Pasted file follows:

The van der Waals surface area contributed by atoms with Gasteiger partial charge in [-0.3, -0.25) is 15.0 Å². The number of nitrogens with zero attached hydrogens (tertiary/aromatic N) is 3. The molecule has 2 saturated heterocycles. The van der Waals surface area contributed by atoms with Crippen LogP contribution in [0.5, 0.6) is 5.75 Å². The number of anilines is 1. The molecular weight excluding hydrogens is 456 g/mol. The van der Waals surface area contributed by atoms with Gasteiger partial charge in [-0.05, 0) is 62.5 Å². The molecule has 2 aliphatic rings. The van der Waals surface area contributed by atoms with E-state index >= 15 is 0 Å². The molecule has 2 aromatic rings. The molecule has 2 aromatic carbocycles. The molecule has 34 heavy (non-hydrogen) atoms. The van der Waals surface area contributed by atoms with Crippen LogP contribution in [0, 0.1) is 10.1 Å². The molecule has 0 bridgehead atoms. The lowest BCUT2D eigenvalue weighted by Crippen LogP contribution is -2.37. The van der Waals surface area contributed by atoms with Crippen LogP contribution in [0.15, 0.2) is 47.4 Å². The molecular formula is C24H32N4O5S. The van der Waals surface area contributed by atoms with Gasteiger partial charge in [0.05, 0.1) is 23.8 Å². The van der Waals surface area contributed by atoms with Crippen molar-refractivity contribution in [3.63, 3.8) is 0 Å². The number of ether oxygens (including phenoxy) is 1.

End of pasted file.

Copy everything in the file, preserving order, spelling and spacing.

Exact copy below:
The van der Waals surface area contributed by atoms with Gasteiger partial charge in [-0.3, -0.25) is 15.0 Å². The number of nitrogens with zero attached hydrogens (tertiary/aromatic N) is 3. The molecule has 2 saturated heterocycles. The van der Waals surface area contributed by atoms with Crippen LogP contribution in [0.5, 0.6) is 5.75 Å². The number of anilines is 1. The molecular weight excluding hydrogens is 456 g/mol. The van der Waals surface area contributed by atoms with Gasteiger partial charge in [-0.05, 0) is 62.5 Å². The molecule has 2 aliphatic rings. The van der Waals surface area contributed by atoms with E-state index >= 15 is 0 Å². The molecule has 2 aromatic rings. The molecule has 2 aromatic carbocycles. The molecule has 34 heavy (non-hydrogen) atoms. The van der Waals surface area contributed by atoms with Crippen LogP contribution in [0, 0.1) is 10.1 Å². The molecule has 0 bridgehead atoms. The lowest BCUT2D eigenvalue weighted by Crippen LogP contribution is -2.37. The van der Waals surface area contributed by atoms with Crippen LogP contribution in [0.15, 0.2) is 47.4 Å². The molecular formula is C24H32N4O5S. The van der Waals surface area contributed by atoms with Gasteiger partial charge in [0.05, 0.1) is 23.8 Å². The van der Waals surface area contributed by atoms with Crippen molar-refractivity contribution in [3.63, 3.8) is 0 Å². The number of ether oxygens (including phenoxy) is 1.